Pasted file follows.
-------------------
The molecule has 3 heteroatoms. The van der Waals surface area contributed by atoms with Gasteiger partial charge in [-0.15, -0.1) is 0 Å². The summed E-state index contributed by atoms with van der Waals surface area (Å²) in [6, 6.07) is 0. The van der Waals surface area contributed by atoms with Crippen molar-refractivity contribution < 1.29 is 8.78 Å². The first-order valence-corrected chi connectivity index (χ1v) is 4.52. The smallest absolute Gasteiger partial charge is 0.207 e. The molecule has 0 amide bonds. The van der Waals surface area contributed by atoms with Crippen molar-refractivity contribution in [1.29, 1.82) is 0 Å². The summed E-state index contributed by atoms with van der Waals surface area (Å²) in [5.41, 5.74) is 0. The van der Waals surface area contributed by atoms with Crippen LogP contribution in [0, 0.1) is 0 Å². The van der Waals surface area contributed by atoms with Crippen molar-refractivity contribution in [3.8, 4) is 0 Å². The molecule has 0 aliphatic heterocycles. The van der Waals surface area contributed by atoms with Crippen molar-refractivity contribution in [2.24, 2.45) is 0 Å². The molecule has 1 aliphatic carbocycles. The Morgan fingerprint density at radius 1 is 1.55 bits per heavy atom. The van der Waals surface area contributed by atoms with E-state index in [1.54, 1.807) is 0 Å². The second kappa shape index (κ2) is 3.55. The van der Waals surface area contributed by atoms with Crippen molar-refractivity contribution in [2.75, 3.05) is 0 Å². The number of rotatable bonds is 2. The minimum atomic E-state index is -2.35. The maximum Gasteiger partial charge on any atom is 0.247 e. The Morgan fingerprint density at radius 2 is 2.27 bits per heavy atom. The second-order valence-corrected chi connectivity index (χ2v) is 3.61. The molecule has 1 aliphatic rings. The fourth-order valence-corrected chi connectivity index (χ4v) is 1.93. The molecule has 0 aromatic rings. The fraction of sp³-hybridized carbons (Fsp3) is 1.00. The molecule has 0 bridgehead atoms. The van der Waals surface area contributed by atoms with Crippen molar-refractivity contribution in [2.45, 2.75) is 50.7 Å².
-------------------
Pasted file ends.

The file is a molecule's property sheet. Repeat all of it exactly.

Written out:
The molecule has 3 heteroatoms. The van der Waals surface area contributed by atoms with Gasteiger partial charge in [-0.15, -0.1) is 0 Å². The summed E-state index contributed by atoms with van der Waals surface area (Å²) in [6, 6.07) is 0. The van der Waals surface area contributed by atoms with Crippen molar-refractivity contribution < 1.29 is 8.78 Å². The first-order valence-corrected chi connectivity index (χ1v) is 4.52. The smallest absolute Gasteiger partial charge is 0.207 e. The molecule has 0 amide bonds. The van der Waals surface area contributed by atoms with Crippen molar-refractivity contribution in [1.29, 1.82) is 0 Å². The summed E-state index contributed by atoms with van der Waals surface area (Å²) in [5.41, 5.74) is 0. The van der Waals surface area contributed by atoms with Crippen LogP contribution in [0, 0.1) is 0 Å². The van der Waals surface area contributed by atoms with Crippen molar-refractivity contribution in [3.8, 4) is 0 Å². The molecule has 0 aliphatic heterocycles. The van der Waals surface area contributed by atoms with Crippen molar-refractivity contribution in [2.24, 2.45) is 0 Å². The molecule has 1 aliphatic carbocycles. The Morgan fingerprint density at radius 1 is 1.55 bits per heavy atom. The van der Waals surface area contributed by atoms with E-state index in [1.54, 1.807) is 0 Å². The second kappa shape index (κ2) is 3.55. The van der Waals surface area contributed by atoms with Crippen molar-refractivity contribution in [2.75, 3.05) is 0 Å². The number of rotatable bonds is 2. The minimum atomic E-state index is -2.35. The maximum Gasteiger partial charge on any atom is 0.247 e. The Morgan fingerprint density at radius 2 is 2.27 bits per heavy atom. The second-order valence-corrected chi connectivity index (χ2v) is 3.61. The molecule has 1 aliphatic rings. The fourth-order valence-corrected chi connectivity index (χ4v) is 1.93. The molecule has 0 aromatic rings. The fraction of sp³-hybridized carbons (Fsp3) is 1.00. The molecule has 0 bridgehead atoms. The van der Waals surface area contributed by atoms with Crippen molar-refractivity contribution in [2.45, 2.75) is 50.7 Å².